In a Campus Technology interview, Tim Flood the former Stanford Mobile Program Director and manager of iStanford responds to Mary Grush’s question about the key advantage institutions can get by offering mobile applications on campus with two words:
Flood makes the argument that the world that students live in on a daily basis is a mobile world and higher education must at minimum use mobile technology to just stay relevant. I would take this a step further and suggest that relevance is only a starting point. If we (higher education) really want to be student centered and build effective learning environments we have to be respectful of who are students are and what they bring into the classroom. This is not a new idea and mobility is only the most recent cultural circumstance that brings the need to respect the learner to the forefront. Back in 1966 the learning theorist Jerome Bruner argued that a theory of instruction should address four major aspects:
1. predisposition towards learning,
2. the ways in which a body of knowledge can be structured so that it can be most readily grasped by the learner,
3. the most effective sequences in which to present material, and
4. the nature and pacing of rewards and punishments.
Recognizing where your learner is at or being aware of your learner’s predisposition toward learning is the first and perhaps most important step in building effective learning environments because until you do so you are NOT respecting who they are and what they bring into that environment. The use of mobile devices is so intrinsic in almost all aspects of culture that it not only should be considered in point one, a learner’s predisposition, but should also considered in point three, the most effective sequences to present material. Mobile devices enable learners to access content all the time and everywhere so when presenting or using content the instructor has to take mobility into account.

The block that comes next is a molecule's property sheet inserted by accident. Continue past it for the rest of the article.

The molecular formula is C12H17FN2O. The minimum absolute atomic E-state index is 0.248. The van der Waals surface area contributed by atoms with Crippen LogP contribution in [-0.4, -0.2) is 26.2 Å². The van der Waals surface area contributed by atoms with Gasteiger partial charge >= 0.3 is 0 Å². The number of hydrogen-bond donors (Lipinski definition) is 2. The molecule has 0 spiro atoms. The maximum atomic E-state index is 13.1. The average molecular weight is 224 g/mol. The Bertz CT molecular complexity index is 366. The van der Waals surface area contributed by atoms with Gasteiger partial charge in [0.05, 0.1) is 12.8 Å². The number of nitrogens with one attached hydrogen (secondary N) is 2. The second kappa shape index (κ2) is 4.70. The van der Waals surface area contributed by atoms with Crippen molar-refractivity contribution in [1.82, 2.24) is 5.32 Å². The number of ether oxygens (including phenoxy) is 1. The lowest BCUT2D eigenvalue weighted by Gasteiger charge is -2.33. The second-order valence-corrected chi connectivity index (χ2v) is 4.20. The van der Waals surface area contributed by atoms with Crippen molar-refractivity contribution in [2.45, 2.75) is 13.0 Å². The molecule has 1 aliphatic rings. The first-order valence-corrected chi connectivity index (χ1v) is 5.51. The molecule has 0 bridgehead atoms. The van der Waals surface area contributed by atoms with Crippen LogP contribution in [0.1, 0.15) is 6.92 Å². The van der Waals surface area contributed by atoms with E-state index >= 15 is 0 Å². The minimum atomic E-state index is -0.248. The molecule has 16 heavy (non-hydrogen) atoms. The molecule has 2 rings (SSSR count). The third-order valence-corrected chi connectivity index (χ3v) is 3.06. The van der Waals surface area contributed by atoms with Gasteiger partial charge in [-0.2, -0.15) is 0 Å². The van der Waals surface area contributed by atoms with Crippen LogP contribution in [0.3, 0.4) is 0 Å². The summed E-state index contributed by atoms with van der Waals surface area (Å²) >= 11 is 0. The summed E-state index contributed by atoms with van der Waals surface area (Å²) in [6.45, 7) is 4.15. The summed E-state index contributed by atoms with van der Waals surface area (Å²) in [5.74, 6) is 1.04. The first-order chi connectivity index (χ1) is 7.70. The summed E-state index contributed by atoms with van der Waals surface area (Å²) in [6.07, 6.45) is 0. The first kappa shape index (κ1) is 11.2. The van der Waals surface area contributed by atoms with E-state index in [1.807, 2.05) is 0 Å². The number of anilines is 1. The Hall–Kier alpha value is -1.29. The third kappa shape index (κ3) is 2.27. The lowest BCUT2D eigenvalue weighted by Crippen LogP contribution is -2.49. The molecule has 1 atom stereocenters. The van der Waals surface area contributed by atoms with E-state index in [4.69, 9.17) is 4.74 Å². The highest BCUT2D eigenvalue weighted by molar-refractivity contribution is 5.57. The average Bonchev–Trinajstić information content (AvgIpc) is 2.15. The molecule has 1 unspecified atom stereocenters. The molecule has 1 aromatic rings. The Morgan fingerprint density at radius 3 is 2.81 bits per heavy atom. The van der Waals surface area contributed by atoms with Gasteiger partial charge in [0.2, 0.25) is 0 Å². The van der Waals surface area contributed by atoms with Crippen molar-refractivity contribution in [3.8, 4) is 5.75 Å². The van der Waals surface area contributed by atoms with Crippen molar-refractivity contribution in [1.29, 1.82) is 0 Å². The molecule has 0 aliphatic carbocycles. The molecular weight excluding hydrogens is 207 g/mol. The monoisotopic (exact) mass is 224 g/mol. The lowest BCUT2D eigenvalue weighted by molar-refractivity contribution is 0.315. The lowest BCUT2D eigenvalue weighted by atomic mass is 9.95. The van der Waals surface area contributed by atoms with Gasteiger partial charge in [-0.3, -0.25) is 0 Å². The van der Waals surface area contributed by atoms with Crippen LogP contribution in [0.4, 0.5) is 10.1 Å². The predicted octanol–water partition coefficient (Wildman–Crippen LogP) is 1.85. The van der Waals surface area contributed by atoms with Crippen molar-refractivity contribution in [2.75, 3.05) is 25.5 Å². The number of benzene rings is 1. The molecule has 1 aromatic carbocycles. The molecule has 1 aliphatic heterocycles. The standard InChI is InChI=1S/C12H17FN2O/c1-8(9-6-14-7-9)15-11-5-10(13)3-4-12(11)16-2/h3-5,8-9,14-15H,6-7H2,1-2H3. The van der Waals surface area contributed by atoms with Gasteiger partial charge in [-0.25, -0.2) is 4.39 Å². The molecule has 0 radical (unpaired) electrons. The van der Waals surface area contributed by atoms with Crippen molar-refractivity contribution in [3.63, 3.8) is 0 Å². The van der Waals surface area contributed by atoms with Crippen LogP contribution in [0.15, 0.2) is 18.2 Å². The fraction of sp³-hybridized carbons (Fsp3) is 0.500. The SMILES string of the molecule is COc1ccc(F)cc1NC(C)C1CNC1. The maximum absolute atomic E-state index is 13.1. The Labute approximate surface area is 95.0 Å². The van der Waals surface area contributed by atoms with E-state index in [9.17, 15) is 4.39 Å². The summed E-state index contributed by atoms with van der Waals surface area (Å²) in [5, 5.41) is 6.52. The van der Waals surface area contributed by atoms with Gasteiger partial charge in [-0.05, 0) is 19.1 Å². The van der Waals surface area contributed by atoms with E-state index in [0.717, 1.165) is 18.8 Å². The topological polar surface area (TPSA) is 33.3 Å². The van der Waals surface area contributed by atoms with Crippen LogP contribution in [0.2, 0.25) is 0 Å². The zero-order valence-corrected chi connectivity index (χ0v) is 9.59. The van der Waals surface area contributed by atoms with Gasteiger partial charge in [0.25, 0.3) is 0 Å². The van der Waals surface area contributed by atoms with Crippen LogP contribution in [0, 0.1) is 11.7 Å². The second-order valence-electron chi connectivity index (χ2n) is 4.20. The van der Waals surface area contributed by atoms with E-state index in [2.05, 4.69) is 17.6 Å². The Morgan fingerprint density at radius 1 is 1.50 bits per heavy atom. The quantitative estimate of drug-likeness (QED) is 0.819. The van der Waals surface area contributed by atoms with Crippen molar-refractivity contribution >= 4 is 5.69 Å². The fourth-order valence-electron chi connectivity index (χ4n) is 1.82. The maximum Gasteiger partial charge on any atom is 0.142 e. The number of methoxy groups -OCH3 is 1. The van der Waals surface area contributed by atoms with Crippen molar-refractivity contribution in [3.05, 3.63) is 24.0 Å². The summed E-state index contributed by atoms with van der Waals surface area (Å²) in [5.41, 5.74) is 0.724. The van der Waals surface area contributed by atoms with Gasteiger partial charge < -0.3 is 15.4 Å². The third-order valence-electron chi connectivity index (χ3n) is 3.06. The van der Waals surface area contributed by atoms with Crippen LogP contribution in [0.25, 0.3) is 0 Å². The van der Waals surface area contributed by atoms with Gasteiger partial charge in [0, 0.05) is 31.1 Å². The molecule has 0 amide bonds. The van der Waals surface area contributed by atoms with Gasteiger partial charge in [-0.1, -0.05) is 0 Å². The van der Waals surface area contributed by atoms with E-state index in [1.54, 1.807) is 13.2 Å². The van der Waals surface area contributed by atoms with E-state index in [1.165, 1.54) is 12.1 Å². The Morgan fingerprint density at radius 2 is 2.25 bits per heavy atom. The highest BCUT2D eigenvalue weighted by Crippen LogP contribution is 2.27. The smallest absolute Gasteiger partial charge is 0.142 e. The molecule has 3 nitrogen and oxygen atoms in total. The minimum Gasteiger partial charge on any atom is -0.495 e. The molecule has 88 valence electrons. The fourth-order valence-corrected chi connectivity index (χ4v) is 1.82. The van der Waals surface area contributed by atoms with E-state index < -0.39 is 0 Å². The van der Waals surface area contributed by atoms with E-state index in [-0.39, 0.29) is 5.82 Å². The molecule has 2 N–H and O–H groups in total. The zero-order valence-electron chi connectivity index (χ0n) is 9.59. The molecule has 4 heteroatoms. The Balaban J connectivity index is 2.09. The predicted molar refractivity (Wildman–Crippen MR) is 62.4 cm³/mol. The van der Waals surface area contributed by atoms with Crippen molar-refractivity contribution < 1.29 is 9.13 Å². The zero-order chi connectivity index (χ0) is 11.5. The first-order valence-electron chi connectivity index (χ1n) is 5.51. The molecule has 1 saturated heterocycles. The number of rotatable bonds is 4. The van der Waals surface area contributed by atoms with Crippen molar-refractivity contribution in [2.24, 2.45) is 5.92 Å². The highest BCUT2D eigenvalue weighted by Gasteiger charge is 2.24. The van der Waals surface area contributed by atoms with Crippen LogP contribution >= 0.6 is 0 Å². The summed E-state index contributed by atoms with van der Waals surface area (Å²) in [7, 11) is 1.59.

The challenge of accessing information which was intrinsic to the print culture of the 20th century is no longer the challenge of the digital culture of the 21st century. Our new challenge is assessing information because we can access so much on our mobile devices all the time and everywhere. Recognizing mobilities role in 21st century learning is not only a matter of relevance for higher education it is a matter of respect.
To those who have been working to promote mobile learning the claim that mlearning is here to stay is no surprise. The fact that we use many different names to describe the use of technology to enhance the learning environment, which exists all the time everywhere, is also no surprise because the pendulum swings in education result in many old ideas becoming new again. This blog post and the hundreds more like it are part of the assurance that we have reach a tipping point with mobile learning. Perhaps the key to why mobile learning is here to stay is that it is a very empowering ideal that places the control of learning back with the individual–where is always should have been.
Another wonderful take away from the post is the citing of the EDUCAUSE definition for mobile learning:
Using portable computing devices (such as laptops, tablet PCs, PDAs, and smart phones) with wireless networks enables mobility and mobile learning, allowing teaching and learning to extend to spaces beyond the traditional classroom. Within the classroom, mobile learning gives instructors and learners increased flexibility and new opportunities for interaction. Mobile technologies support learning experiences that are collaborative, accessible, and integrated with the world beyond the classroom (EDUCAUSE Editors, 2012).
The key in this definition is that the learner is once again in control and people outside of the learning theory community are finally recognizing and accepting that learning happens in the world OUTSIDE of the classroom.
EDUCAUSE Editors. (2012). M-Learning and Mobility. EDUCAUSE. Retrieved February 21, 2012, from http://www.educause.edu/ELI/LearningTechnologies/MLearningandMobility/12397
Christopher Dawson predicts that the following major technologies will have a major impact on Education in 2012:
Of the 5 predictions that Dawson makes I have to agree with him fully on his final three. Bring your own device (BYOD) not only makes logistically with the cutbacks we face in Education it also makes sense financially. Technology is the easy part of this major trend but the challenging part is the fact that since some faculty and staff have lived and worked in an environment of control where technology has traditionally been provided that it may be difficult for them to give up some control and adopt to this change.